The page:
After dodging a bullet with hurricane Alex last month, BP and the Coast Guard now face a storm that threatens to veer dangerously close to the massive Gulf oil spill.
Tropical Depression 3 officially became tropical storm Bonnie Thursday night, part of an unusually active summer in the Gulf. Bonnie is currently about 400 miles southeast of Key Largo, Fla., near the Bahamas. But early storm tracks puts it on course to come close to Louisiana and the oil spill area by Sunday.
The unified spill command, headed by BP’s Bob Dudley and retired Coast Guard Adm. Thad Allen, have already begun to pull up stakes near the Deepwater Horizon site in anticipation of strong winds and high seas.
Skimmers can't operate during storm conditions and could be sent to shore. Work on the two relief wells has already been shut down in anticipation of a storm. If the storm escalates to a tropical storm and hits the site, the work stoppage could push back the completion of two relief wells by 10 to 14 days. They were on schedule to permanently kill the well by mid-August.
But that’s just one of three major concerns as the tropical depression threatens to become a full-blown tropical storm, even a hurricane.
What will happen to the well?
The most crucial decision faced by Allen, who has the last word on decisions in the Gulf, is what to do about the currently stoppered Macondo wellhead. A new containment cap system has held the oil flow at bay for more than a week and steadily building pressure inside the well means the integrity of the 13,000 foot long well bore appears to be holding up.
Lingering concerns about whether the building pressure could blow the well again, possibly worsening the scenario, seem to have been dispelled for now. Allen said Thursday that the well could be left closed indefinitely.
But the storm could delay an bid to seal the well more securely by pouring in heavy drilling mud and cement from the top – the so-called "static kill." Officials have said that "static kill" would not proceed until teams made further progress on the primary relief well – ensuring that "static kill" wouldn't hurt the relief wells.
The work stoppage on the relief wells will delay any decision about whether to go ahead with "static kill."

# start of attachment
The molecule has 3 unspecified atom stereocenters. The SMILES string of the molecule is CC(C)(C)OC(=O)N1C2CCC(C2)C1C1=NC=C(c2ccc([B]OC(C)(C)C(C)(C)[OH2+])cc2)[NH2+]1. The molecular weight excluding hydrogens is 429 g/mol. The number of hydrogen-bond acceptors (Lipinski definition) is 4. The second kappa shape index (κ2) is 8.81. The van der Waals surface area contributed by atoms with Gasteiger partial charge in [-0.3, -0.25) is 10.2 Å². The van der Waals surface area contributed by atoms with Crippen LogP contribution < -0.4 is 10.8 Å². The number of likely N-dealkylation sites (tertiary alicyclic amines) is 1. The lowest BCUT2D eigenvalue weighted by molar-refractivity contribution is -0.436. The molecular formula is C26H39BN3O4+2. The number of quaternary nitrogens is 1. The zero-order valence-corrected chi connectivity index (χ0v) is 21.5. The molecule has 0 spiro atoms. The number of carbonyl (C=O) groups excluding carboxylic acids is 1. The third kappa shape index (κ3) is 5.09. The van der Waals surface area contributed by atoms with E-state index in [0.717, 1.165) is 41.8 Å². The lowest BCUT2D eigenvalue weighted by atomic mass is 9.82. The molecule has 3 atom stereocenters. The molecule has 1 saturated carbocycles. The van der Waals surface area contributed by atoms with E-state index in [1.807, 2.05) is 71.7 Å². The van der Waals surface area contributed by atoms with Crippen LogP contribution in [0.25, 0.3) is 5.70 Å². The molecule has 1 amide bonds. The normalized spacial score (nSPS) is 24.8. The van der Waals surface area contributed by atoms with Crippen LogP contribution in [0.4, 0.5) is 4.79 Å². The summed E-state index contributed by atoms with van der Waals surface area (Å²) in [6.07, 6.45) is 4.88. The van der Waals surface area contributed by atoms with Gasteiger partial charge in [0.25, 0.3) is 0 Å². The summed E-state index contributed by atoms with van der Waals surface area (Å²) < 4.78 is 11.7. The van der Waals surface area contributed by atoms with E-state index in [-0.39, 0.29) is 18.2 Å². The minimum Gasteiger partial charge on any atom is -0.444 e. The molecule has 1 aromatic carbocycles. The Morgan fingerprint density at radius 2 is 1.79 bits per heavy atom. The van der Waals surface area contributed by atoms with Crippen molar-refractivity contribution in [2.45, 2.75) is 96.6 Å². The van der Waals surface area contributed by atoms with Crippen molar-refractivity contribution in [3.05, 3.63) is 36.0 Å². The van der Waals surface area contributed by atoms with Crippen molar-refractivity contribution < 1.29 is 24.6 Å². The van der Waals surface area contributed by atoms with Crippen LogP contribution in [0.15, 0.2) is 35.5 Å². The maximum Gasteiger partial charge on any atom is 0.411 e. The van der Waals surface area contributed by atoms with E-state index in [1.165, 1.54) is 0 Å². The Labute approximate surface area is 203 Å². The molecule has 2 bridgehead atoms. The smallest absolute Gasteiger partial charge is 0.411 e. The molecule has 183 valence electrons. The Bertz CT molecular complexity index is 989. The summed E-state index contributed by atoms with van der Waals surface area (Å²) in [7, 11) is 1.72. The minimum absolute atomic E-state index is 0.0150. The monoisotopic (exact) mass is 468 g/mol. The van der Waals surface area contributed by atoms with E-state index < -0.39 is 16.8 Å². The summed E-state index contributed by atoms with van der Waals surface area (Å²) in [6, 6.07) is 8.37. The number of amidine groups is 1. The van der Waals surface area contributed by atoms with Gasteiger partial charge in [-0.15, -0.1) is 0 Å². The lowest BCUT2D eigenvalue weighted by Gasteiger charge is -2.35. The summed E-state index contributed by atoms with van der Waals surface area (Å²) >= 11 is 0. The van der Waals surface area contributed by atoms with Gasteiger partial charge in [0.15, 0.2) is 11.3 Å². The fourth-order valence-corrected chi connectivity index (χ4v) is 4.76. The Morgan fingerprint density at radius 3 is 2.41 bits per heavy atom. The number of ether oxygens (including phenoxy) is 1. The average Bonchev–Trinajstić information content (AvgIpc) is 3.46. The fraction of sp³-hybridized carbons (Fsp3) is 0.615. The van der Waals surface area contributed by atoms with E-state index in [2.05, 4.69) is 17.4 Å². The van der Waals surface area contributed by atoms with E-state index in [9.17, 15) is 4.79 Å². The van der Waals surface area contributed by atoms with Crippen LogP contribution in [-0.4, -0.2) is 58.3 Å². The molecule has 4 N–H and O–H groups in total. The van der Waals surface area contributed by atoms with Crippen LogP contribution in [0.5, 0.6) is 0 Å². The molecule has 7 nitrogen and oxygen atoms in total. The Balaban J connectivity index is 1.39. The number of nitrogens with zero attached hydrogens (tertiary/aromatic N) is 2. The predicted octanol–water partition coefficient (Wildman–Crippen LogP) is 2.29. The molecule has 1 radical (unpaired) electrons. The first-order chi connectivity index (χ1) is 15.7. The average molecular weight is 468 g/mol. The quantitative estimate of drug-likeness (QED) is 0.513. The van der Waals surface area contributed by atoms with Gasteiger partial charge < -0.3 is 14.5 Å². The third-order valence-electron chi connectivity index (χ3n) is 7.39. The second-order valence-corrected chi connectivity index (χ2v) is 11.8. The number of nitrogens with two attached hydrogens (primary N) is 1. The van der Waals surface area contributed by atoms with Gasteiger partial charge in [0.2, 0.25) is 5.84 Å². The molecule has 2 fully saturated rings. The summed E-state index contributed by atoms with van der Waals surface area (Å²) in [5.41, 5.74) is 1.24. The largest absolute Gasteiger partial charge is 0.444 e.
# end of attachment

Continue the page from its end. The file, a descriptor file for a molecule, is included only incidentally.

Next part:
What to do about damaged booms
Hundreds of miles of boom laid to protect sensitive estuaries, passes, and beaches across the Gulf region are particularly susceptible to wave action, which can minimize their effectiveness as well as physically damage them.
During two previous storm surges, large sections of boom broke loose and washed up on beaches and were pushed into marshes, in some cases causing environmental damage, wrote US Coast Guard Rear Adm. Paul Zukunft in a letter to Gulf community leaders on Thursday.
To mitigate such events, the Coast Guard has set up four separate staging areas that will specifically work to repair and replace boom lost to a storm. But lost boom also means unprotected coastal areas, which are particularly vulnerable to oil-inundation during strong onshore winds from the south.
A toxic surge?
While large amounts of oil have come ashore in the past few months, the vast majority of the Gulf oil spill is still churning at sea, where oil-eating microbes are chomping at the spill and, in essence, neutralizing it by refining it down to its composite elemental parts.
A storm could change that dynamic in several ways. Firstly, a strong, even hurricane-strength, storm surge could force large parts of the slick onto shore and deep into marshes ill-equipped to handle multiple oilings. The worst-case scenario is oil-filled waters inundating beach or marsh communities, potentially leaving behind their toxic towns.
The churning of a storm can have beneficial effects, as well, by breaking the spill apart and making it easier for bacteria to degrade it.